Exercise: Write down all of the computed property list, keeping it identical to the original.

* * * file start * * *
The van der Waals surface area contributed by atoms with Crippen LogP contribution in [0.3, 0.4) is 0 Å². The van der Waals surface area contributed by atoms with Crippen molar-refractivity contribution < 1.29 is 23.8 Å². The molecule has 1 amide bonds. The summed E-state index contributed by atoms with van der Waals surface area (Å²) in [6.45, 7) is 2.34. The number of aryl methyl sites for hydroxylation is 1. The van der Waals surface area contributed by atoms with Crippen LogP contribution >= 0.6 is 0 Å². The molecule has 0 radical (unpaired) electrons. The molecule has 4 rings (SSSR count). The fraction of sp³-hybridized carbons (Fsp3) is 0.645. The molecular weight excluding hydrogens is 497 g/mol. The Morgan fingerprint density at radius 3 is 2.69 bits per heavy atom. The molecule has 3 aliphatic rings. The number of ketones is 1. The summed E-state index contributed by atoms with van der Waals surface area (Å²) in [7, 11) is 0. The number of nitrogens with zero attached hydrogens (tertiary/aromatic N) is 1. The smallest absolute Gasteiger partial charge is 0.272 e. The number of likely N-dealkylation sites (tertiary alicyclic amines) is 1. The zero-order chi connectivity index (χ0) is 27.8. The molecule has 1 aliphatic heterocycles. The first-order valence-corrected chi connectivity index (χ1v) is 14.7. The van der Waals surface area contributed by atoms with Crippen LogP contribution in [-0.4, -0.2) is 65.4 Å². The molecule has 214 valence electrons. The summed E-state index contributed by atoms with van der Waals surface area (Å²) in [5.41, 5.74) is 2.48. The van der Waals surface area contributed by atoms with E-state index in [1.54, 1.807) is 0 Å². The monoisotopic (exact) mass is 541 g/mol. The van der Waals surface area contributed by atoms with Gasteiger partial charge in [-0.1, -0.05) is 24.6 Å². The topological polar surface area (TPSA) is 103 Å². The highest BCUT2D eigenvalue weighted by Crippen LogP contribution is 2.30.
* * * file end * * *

The van der Waals surface area contributed by atoms with Crippen LogP contribution in [0.3, 0.4) is 0 Å². The van der Waals surface area contributed by atoms with Crippen molar-refractivity contribution < 1.29 is 23.8 Å². The molecule has 1 amide bonds. The summed E-state index contributed by atoms with van der Waals surface area (Å²) in [6.45, 7) is 2.34. The number of aryl methyl sites for hydroxylation is 1. The van der Waals surface area contributed by atoms with Crippen LogP contribution >= 0.6 is 0 Å². The molecule has 0 radical (unpaired) electrons. The molecule has 4 rings (SSSR count). The fraction of sp³-hybridized carbons (Fsp3) is 0.645. The molecular weight excluding hydrogens is 497 g/mol. The Morgan fingerprint density at radius 3 is 2.69 bits per heavy atom. The molecule has 3 aliphatic rings. The number of ketones is 1. The summed E-state index contributed by atoms with van der Waals surface area (Å²) in [7, 11) is 0. The number of nitrogens with zero attached hydrogens (tertiary/aromatic N) is 1. The smallest absolute Gasteiger partial charge is 0.272 e. The number of likely N-dealkylation sites (tertiary alicyclic amines) is 1. The zero-order chi connectivity index (χ0) is 27.8. The molecule has 1 aliphatic heterocycles. The first-order valence-corrected chi connectivity index (χ1v) is 14.7. The van der Waals surface area contributed by atoms with Crippen LogP contribution in [-0.4, -0.2) is 65.4 Å². The molecule has 214 valence electrons. The summed E-state index contributed by atoms with van der Waals surface area (Å²) in [5.41, 5.74) is 2.48. The van der Waals surface area contributed by atoms with E-state index in [1.54, 1.807) is 0 Å². The monoisotopic (exact) mass is 541 g/mol. The van der Waals surface area contributed by atoms with Gasteiger partial charge in [-0.1, -0.05) is 24.6 Å². The topological polar surface area (TPSA) is 103 Å². The highest BCUT2D eigenvalue weighted by Crippen LogP contribution is 2.30.